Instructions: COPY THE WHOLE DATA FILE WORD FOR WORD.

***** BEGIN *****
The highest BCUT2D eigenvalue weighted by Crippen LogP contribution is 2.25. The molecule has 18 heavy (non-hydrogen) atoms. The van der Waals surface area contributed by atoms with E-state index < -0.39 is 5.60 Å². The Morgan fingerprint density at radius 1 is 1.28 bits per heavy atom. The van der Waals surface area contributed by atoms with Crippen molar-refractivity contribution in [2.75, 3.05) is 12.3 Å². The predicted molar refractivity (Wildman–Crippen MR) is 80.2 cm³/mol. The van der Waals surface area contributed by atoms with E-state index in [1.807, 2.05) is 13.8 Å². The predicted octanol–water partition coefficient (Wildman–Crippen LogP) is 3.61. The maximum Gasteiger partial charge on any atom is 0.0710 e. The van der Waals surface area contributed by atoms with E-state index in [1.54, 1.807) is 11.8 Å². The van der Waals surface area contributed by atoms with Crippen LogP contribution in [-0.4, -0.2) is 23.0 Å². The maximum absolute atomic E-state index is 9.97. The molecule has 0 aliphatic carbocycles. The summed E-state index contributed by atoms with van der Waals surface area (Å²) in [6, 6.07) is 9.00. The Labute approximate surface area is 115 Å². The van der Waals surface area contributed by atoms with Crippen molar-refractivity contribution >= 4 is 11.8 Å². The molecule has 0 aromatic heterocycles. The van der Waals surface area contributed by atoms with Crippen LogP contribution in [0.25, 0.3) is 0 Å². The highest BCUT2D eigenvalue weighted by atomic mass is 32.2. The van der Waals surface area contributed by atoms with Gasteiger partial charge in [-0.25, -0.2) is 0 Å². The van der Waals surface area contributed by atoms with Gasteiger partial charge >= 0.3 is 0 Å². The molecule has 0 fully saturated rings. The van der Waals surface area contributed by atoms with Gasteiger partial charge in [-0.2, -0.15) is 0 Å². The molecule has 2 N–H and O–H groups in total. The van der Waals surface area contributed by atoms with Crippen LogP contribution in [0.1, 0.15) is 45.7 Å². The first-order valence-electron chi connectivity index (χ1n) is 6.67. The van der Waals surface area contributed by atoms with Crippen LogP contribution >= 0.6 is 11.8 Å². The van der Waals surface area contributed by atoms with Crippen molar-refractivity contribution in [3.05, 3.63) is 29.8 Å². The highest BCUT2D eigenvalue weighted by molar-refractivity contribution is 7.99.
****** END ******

The highest BCUT2D eigenvalue weighted by Crippen LogP contribution is 2.25. The molecule has 18 heavy (non-hydrogen) atoms. The van der Waals surface area contributed by atoms with E-state index < -0.39 is 5.60 Å². The Morgan fingerprint density at radius 1 is 1.28 bits per heavy atom. The van der Waals surface area contributed by atoms with Crippen molar-refractivity contribution in [2.75, 3.05) is 12.3 Å². The predicted molar refractivity (Wildman–Crippen MR) is 80.2 cm³/mol. The van der Waals surface area contributed by atoms with E-state index in [1.807, 2.05) is 13.8 Å². The predicted octanol–water partition coefficient (Wildman–Crippen LogP) is 3.61. The maximum Gasteiger partial charge on any atom is 0.0710 e. The van der Waals surface area contributed by atoms with E-state index in [1.54, 1.807) is 11.8 Å². The van der Waals surface area contributed by atoms with Crippen LogP contribution in [-0.4, -0.2) is 23.0 Å². The maximum absolute atomic E-state index is 9.97. The molecule has 0 aliphatic carbocycles. The summed E-state index contributed by atoms with van der Waals surface area (Å²) in [6, 6.07) is 9.00. The Labute approximate surface area is 115 Å². The van der Waals surface area contributed by atoms with Crippen molar-refractivity contribution >= 4 is 11.8 Å². The molecule has 0 aromatic heterocycles. The van der Waals surface area contributed by atoms with Crippen LogP contribution in [0.25, 0.3) is 0 Å². The highest BCUT2D eigenvalue weighted by atomic mass is 32.2. The van der Waals surface area contributed by atoms with Gasteiger partial charge in [-0.25, -0.2) is 0 Å². The van der Waals surface area contributed by atoms with Gasteiger partial charge >= 0.3 is 0 Å². The molecule has 0 fully saturated rings. The van der Waals surface area contributed by atoms with Gasteiger partial charge in [-0.2, -0.15) is 0 Å². The molecule has 2 N–H and O–H groups in total. The van der Waals surface area contributed by atoms with Crippen LogP contribution in [0.1, 0.15) is 45.7 Å². The first-order valence-electron chi connectivity index (χ1n) is 6.67. The van der Waals surface area contributed by atoms with Crippen LogP contribution >= 0.6 is 11.8 Å². The van der Waals surface area contributed by atoms with Crippen molar-refractivity contribution in [3.05, 3.63) is 29.8 Å². The highest BCUT2D eigenvalue weighted by molar-refractivity contribution is 7.99.